Stephen in Tupelo, Mississippi said: HELP!!! Just bought 6.63 acres of land in the country. My new neighbors are complaining that I am on his property by about 50 ft. which will come out to about half an acre in the long run. Well we just had the land surveyed about 4 months ago. We paid $2500 an acre. The section that they are complaining about is worthless just an old drive with a huge ditch in it. The taxes are cheap about $45 a year. But if the surveyor got it wrong by over 50ft. what can I do? If it is that far off it cost me about $1250 to much. He says he has a survey that shows the line where he says and I have one where I say it is. HELP!!

You're crazy if you spent nearly $14,000 to have a small 6.6 acre lot survey. I had my two plots (3 and 3.82) done for a little over $1,000.

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Heri in Kenner, Louisiana

32 months ago

I do not understand the responder's money amount mentioned. I understand you to say that if your survey is wrong, you paid for land that you did not get. The first thing I would do since the survey was done recently is contact your surveyor and notify him of the discrepancy and have him explain or verify his findings. I think I read somewhere that you have a window of time that you can hold the surveyor to explanation or verification of his work.

Secondly, you mention that the neighbor SAYS he has a survey that contradicts your survey. Has the neighbor shown you his survey? Ask him to show it to you. Get the date the neighbor's survey was done and the name of the company. Have YOUR surveyor contact the neighbor's surveryor and let them put their heads together to clarify the issue.

I have a similar issue with a neighbor as you have probably read. My neighbor CLAIMS to have a survey that contradicts mine but has not produced it nor shown it to me so I do not know when or by whom the contradictory survey was performed or it one even exists.

Hopefully for you asking your neighbor to see his may work for you. My neighbors are not willing to communicate with me.

Good luck and keep posting to let us know how things progress.

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Heri in Kenner, Louisiana

32 months ago

wtd in California said: ---------------------------------------------------------------------------------------------------------
It was never suggested that a boundary dispute was to be resolved by a building inspector . It was suggested that this was the appropriate solution to the water runoff problem.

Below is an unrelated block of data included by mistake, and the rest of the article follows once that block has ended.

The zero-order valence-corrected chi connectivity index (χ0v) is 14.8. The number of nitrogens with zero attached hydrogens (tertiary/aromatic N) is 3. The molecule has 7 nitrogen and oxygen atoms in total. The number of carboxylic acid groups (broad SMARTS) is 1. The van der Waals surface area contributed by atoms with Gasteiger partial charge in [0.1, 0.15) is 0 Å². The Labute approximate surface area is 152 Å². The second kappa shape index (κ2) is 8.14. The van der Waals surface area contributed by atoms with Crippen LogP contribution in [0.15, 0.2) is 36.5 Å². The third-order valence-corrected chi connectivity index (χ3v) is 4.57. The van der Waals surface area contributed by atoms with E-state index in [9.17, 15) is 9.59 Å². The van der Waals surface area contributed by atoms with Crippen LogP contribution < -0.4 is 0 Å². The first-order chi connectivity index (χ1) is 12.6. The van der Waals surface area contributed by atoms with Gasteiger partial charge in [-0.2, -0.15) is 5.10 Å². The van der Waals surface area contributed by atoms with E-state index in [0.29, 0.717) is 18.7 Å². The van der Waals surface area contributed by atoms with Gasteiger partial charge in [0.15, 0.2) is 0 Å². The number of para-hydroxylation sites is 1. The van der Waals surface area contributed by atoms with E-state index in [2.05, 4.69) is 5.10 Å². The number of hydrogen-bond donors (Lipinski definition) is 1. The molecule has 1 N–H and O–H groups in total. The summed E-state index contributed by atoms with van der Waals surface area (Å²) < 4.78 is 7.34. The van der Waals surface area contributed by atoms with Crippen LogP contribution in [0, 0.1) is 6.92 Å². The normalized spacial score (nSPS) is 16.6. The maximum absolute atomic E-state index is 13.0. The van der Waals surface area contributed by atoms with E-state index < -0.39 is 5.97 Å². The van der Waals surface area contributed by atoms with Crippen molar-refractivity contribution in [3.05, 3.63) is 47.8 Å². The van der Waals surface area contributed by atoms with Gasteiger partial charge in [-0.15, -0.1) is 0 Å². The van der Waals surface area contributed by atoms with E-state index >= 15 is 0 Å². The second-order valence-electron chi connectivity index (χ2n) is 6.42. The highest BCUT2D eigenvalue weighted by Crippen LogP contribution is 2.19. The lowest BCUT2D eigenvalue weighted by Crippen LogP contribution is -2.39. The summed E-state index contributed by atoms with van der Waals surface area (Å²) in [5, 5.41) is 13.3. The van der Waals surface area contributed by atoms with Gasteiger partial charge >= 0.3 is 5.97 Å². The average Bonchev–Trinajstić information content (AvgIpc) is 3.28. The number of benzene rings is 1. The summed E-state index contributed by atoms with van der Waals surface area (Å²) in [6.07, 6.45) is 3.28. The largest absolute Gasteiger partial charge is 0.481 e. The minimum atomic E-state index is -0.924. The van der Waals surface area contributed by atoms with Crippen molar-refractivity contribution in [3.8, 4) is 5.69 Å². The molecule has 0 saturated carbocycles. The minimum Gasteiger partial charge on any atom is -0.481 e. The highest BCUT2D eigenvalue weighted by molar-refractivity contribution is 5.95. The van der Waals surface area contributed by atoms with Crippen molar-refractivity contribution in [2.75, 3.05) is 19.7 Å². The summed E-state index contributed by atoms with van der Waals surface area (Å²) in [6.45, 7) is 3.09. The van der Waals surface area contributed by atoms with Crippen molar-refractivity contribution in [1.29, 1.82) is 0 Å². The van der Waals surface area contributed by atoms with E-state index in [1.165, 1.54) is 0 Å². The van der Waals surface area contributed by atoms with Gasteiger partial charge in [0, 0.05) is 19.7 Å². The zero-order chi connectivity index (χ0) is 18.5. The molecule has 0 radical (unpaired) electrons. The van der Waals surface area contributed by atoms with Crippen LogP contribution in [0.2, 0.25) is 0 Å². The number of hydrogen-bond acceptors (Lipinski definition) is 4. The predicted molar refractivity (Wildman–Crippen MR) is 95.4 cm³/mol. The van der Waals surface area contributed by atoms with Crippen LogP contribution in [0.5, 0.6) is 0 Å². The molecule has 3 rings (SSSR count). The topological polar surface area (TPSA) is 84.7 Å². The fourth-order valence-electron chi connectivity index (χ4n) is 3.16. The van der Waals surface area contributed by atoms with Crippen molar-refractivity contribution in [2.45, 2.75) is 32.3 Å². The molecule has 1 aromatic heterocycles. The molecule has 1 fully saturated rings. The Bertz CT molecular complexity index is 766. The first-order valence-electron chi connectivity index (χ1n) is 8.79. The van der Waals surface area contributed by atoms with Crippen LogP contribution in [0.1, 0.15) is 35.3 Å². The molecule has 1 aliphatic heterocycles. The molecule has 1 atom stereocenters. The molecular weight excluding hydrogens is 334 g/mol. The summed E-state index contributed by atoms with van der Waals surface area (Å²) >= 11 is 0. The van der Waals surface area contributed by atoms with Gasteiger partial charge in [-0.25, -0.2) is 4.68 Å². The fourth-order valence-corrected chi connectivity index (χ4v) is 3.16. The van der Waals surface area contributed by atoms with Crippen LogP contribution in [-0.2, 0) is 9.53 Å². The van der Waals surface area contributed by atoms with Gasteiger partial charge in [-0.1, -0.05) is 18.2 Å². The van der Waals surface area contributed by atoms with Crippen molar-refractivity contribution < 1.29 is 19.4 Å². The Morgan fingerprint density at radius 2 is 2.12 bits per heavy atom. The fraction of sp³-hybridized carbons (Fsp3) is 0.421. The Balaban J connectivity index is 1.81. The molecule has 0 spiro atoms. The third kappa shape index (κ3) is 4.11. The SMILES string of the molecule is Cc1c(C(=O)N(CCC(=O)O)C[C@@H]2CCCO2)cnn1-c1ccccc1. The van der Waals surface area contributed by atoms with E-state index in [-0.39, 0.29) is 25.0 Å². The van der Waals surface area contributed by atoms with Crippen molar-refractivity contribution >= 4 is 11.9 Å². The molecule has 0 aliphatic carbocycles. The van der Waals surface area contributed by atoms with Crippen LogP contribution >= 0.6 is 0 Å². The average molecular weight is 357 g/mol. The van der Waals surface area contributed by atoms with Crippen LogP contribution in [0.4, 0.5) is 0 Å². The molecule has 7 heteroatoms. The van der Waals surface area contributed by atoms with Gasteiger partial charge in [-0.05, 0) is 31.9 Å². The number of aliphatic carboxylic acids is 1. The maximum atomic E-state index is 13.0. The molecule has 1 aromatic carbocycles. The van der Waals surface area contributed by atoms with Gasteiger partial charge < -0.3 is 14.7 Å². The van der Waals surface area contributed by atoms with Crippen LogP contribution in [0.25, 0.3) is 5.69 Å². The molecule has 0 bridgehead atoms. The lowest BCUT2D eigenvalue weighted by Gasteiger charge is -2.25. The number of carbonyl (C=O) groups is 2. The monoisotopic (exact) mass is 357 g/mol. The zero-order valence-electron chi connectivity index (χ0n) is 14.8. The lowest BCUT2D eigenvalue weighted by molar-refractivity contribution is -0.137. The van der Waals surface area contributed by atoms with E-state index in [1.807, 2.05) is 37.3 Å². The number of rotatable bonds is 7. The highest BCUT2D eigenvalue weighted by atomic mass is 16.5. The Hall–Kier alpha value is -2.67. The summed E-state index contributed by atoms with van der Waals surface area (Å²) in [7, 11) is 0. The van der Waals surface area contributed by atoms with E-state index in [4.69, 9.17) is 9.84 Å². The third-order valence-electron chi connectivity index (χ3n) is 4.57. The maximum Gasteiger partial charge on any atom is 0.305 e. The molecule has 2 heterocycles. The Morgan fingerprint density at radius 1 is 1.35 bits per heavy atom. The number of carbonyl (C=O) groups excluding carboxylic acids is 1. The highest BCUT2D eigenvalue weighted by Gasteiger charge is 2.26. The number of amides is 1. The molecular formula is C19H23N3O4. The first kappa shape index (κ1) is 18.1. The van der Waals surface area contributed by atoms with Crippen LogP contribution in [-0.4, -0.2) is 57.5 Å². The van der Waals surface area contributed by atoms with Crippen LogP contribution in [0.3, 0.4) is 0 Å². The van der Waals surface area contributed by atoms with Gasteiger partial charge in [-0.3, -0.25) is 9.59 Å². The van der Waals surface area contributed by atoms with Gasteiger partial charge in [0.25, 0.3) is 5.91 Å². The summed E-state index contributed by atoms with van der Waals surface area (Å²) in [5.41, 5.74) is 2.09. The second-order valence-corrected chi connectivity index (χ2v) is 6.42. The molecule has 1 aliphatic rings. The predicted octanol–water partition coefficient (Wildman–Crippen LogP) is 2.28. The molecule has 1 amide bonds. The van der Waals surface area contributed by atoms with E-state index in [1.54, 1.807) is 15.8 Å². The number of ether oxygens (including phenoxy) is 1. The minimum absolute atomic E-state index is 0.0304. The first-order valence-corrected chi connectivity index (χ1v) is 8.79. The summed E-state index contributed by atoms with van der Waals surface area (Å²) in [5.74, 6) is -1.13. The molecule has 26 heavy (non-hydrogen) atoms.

---------------------------------------------------------------------------------------------------------

---------------------------------------------------------------------------------------------------------
At this point there is no boundary problem at all or any sort of a legal problem.
At the moment, there is only an idle threat by a nasty neighbor.
Personally I don't see the need for a lawyer to deal with that, but of course it's up to Heri.
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You are SUPER smart and have GREAT advice. Using Tampa's advice, I consulted with an attorney (FREE) consult only to have them offer to sue on my behalf which would cost me a fortune. Ten fold or better more than the cost of the stupid fence. How ridiculous. Only sought FREE legal advice in an attempt to cover ALL the bases but you are so spot on with everything you said. You are extremely insightful and helpful. I will let you know what happens as time will tell. Just as an aside... the attorney was unwilling to send a letter or mediate, only wanted to sue so he could make BIG money. (And would only take a case on an hourly rate.) If it does come down to a legal battle, he will not be getting my money... I will seek different counsel.

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Huntingohio1 in Mansfield, Ohio

22 months ago

Joel in Morrow, Georgia said: Surveying today is more accurate than it was 20-30 years ago. As technology advances, so does surveying. You can achieve better results with todays surveying tools as apposed to 20 years ago...with or without GPS.